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The eating clubs offer juniors and seniors the opportunity to become a part of a close-knit community. They reinforce existing friendships while also introducing you to a wonderful, new, and diverse group of Princetonians. The clubs offer a home on campus where students can come together to enjoy a great meal, take a breath to relax, and develop life-long
friendships.

Hannah Paynter ’19, President of the Interclub Council, President of Cloister Inn

You join the club because your friends are there, but then by the time you graduate you’ve also made dozens of new great friends for the rest of your life.

Liam Morton '02, Cap and Gown Club

Each of Princeton’s clubs is different and through the years has achieved a distinct personality and set of traditions. This is as it should be, for it will be a sorry day for the world if ever such distinctions and peculiarities, and the especial loyalties they invoke, are lost.

Struthers Burt, Class of 1904

By joining an eating club, I’ve gained a sense of home and community that keeps me grounded on campus. I’m incredibly grateful for the life-long friendships I’ve developed and the many opportunities it has given me to grow my community and enrich my Princeton experience.

Rachel Macaulay ’19, President of Tower Club

Eating clubs serve as the perfect bridge between your underclassman and upperclassman years. They reinforce the strong friendships you've established and encourage new relationships with a diverse new group of people. By spending time talking, eating, studying, and socializing, we find that we are surrounded by some of the most brilliant yet modest and talented yet compassionate people, all from incredibly diverse backgrounds with a wide range of different life experiences and stories to share.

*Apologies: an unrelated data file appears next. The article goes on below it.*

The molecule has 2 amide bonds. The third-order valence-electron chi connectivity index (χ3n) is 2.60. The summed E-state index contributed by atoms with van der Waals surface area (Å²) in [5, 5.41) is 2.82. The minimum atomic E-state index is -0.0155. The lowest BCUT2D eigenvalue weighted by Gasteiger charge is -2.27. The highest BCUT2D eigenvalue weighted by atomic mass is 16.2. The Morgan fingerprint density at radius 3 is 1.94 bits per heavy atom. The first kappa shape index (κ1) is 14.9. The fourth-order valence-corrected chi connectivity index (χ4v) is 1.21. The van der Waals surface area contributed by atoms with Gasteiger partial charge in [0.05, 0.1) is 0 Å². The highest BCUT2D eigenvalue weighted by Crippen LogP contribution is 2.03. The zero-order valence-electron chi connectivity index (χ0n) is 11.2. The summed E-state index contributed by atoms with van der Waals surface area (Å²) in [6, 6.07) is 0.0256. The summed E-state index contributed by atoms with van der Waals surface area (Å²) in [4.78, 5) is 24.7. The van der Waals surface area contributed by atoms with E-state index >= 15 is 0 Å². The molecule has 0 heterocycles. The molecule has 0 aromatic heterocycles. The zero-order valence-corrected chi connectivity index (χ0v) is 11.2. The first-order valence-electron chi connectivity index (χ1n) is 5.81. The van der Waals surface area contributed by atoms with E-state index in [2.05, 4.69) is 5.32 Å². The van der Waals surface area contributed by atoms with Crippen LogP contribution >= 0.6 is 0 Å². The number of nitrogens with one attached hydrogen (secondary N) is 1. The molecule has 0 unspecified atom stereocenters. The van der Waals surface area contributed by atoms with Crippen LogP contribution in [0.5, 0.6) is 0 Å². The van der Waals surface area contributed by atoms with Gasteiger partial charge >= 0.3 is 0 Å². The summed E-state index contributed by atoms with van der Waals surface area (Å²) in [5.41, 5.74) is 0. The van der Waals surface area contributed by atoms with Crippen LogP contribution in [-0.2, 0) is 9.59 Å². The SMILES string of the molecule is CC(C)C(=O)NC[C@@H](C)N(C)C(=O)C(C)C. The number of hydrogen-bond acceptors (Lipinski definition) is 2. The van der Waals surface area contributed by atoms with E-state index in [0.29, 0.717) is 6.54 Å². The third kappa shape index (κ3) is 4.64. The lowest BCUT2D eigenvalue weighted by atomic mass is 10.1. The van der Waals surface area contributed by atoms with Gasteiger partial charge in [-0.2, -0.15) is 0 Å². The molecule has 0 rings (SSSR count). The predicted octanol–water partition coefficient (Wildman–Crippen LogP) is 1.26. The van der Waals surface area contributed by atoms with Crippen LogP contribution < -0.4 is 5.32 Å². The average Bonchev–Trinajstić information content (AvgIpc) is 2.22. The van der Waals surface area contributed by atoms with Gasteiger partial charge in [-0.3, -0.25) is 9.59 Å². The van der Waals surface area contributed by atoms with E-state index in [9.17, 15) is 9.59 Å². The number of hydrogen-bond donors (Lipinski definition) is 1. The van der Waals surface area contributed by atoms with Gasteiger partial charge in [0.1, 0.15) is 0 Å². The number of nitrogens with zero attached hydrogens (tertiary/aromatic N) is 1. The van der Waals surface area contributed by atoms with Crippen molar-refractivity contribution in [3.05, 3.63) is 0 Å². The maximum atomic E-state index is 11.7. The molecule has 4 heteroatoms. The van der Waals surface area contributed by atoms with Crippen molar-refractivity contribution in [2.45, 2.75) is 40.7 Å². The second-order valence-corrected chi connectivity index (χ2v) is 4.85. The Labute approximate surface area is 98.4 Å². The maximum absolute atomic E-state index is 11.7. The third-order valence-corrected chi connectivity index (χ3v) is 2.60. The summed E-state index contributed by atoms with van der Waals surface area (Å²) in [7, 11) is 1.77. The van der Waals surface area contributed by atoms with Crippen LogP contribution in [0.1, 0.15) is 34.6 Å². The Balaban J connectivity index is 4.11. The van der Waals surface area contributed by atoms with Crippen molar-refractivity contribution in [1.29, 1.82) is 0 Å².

Katrina Maxcy '14, Former President of Colonial Club

The eating clubs are so much more than where 70 percent of Princeton juniors and seniors take their meals. They are where students are studying, collaborating on assignments, and encouraging each other as they write the last page of that junior paper or senior thesis. They are where students are coming together at tables to discuss an interesting news story, a great movie someone has seen recently, a campus issue, or any of a cornucopia of possible topics. They are where students are socializing and celebrating the end of a stressful day or a stressful week at high-quality social events. They are where students are engaging in meaningful service to the community outside of the Orange Bubble. The eating clubs are unique to Princeton, and they exemplify what is unique about Princeton — a sense of always being able to come home, whether you're just joining as a sophomore or are coming for your 50th Reunion.

Jean-Carlos Arenas '16, Former President of the Interclub Council, Former President of Charter Club

Eating clubs are places in which to find a home on campus. More than just a building to socialize in, they exist to create that feeling of family and acceptance – somewhere where you’re free to just be yourself, and relax into a community that accepts and loves you for you. Being in an eating club allows you to meet so many great people that otherwise you might never have met – people from backgrounds and cultures that differ greatly from your own, but who will nonetheless become some of your closest friends on campus. Being a part of one of these groups enables you to have a community that will always be yours, and that you will continue to be a part of long after you graduate. I find that in my own experience, I am constantly and unerringly amazed by the people I have met through my club, and by the sheer kindness with which everyone treats one another. I wouldn’t trade my eating club experience for anything in the world.